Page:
Be Free From Worry, Fear and Anxiety

Project Jericho Procession with Missionary Image

Missionary Image Guardian, Karen Kilpatrick of Elmira, New York was troubled by her community’s increase in violent crime, drug-related problems, suicides, New Age influences and people falling away from the Catholic faith. She said, “I really felt that we needed to do something to bring about change and conversion of heart.” So, she arranged for the Missionary Image of Our Lady of Guadalupe to come to the Elmira and Corning areas for more than a month beginning in mid-August.

Karen said that the local Visitation could be viewed as “a response to the prayers of the faithful in the community and the need for hope in these very stressful days. The Blessed Mother is a mother who loves her children very much and comes to remind us that she is always very near to help.”

The Visitation began with a nine-day rosary novena. Each evening worshipers gathered at Ss. Peter and Paul Church to begin a motor-vehicle procession around the city with the Missionary Image prominently displayed. The processors offered intentions for the welfare of the city and surrounding communities. The nine-day novena was dubbed Project Jericho, a symbolic encircling of the city in faith “just like the Israelites did in the story of Jericho,” Karen said. She was referring to the sixth chapter of the Book of Joshua, which depicts the Israelites defeating Jericho after having marched around the city for several days based on instructions given by God to Joshua.

Karen wrote to me:

We began together in the church with prayer and exposition of the Blessed Sacrament and then some of us would leave the church to drive the Image of Our Lady through the city and then return to conclude the service at the church. Those that remained at St. Peter and Paul’s church were praying before Jesus in the Blessed Sacrament in union with those in the cars praying the rosary.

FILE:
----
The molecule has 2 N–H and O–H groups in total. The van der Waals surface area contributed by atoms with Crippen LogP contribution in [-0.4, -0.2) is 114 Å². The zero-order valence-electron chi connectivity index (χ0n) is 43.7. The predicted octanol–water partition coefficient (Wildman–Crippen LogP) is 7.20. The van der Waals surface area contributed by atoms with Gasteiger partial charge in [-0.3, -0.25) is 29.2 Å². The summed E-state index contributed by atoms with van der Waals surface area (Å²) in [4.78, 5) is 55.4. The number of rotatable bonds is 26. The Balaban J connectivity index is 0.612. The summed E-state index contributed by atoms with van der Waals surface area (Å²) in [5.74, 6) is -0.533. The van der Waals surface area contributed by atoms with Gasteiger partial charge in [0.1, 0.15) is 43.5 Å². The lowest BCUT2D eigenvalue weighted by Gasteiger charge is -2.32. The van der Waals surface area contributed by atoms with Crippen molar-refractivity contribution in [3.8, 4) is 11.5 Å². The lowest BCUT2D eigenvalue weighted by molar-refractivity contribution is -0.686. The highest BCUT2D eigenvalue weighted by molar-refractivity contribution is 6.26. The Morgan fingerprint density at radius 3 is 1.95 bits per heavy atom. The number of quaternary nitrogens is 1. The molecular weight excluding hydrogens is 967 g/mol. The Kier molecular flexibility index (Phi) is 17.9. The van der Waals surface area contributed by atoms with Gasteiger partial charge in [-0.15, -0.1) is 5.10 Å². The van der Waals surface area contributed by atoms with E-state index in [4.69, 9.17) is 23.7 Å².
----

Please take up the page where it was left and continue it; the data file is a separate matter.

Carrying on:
On the first day of our novena, as we finished our opening prayer to the Lord and began to pray our mission prayer to the Blessed Mother a ray of light shot through the church window onto the Image and lit up the front of the church where we were all seated. We had just asked the Lord at the end of our prayer, “ In your tender compassion, make the dawn from on high break upon us, to shine on those who dwell in darkness and the shadow of death and guide our feet into the way of peace.” He immediately answered our prayers!

As we left the church, we saw a beautiful full rainbow that began very close to the church and, as we marveled and praised God, a faint rainbow appeared above the other one, almost unseen. The two rainbows reminded me of Jesus and Mary and how Our Lady would never try to be equal with or try to outshine Him, but would humbly make Him the focus of attention. It occurred to me later that when St. Juan Diego first saw Our Lady of Guadalupe she was surrounded by a rainbow so there must be significance to the rainbow in some way.

The following week we went to Corning, N.Y., birthplace of Margaret Sanger and the home of Corning, Inc. one of the largest donors to Planned Parenthood.

For seven days we encircled the town of Corning as we did in Elmira and prayed at cemeteries, the local community college, at the Corning headquarters, at Margaret Sanger’s birthplace, and others. The local parishioners involved honored our Lady with a triduum of prayers at the three churches in Corning and an afternoon Latin Mass on the last day.

Following the Latin Mass, we took the Image to the local Planned Parenthood clinic and Father offered exorcism prayers and the rosary, asking our Mother to close Planned Parenthood and that our prayers at the root of the tree of Planned Parenthood would bring down the whole tree.

As always, I am so grateful and so blessed to have had the opportunity to be Our Lady’s Guardian and share her with others. She is so generous with all of us and I’m happy to make her more well known and to work with her beautiful assistants. Thank all of you who work tirelessly for her.

Read more here.

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